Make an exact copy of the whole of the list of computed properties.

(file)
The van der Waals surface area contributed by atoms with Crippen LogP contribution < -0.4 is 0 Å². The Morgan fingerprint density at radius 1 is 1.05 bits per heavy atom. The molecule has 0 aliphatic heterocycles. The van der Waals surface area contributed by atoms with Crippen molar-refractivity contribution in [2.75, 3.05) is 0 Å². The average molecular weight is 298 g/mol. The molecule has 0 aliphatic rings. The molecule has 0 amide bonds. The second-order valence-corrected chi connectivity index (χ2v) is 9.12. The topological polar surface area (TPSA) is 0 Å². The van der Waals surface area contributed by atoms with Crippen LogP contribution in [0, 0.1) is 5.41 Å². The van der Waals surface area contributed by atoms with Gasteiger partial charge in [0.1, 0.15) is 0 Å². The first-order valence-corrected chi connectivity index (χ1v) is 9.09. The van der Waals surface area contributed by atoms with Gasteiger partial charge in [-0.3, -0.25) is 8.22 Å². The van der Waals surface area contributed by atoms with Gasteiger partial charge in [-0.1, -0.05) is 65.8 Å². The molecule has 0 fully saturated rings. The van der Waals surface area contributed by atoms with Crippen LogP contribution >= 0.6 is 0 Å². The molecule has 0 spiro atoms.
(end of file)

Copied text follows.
The van der Waals surface area contributed by atoms with Crippen LogP contribution < -0.4 is 0 Å². The Morgan fingerprint density at radius 1 is 1.05 bits per heavy atom. The molecule has 0 aliphatic heterocycles. The van der Waals surface area contributed by atoms with Crippen molar-refractivity contribution in [2.75, 3.05) is 0 Å². The average molecular weight is 298 g/mol. The molecule has 0 aliphatic rings. The molecule has 0 amide bonds. The second-order valence-corrected chi connectivity index (χ2v) is 9.12. The topological polar surface area (TPSA) is 0 Å². The van der Waals surface area contributed by atoms with Crippen LogP contribution in [0, 0.1) is 5.41 Å². The van der Waals surface area contributed by atoms with Gasteiger partial charge in [0.1, 0.15) is 0 Å². The first-order valence-corrected chi connectivity index (χ1v) is 9.09. The van der Waals surface area contributed by atoms with Gasteiger partial charge in [-0.3, -0.25) is 8.22 Å². The van der Waals surface area contributed by atoms with Gasteiger partial charge in [-0.1, -0.05) is 65.8 Å². The molecule has 0 fully saturated rings. The van der Waals surface area contributed by atoms with Crippen LogP contribution >= 0.6 is 0 Å². The molecule has 0 spiro atoms.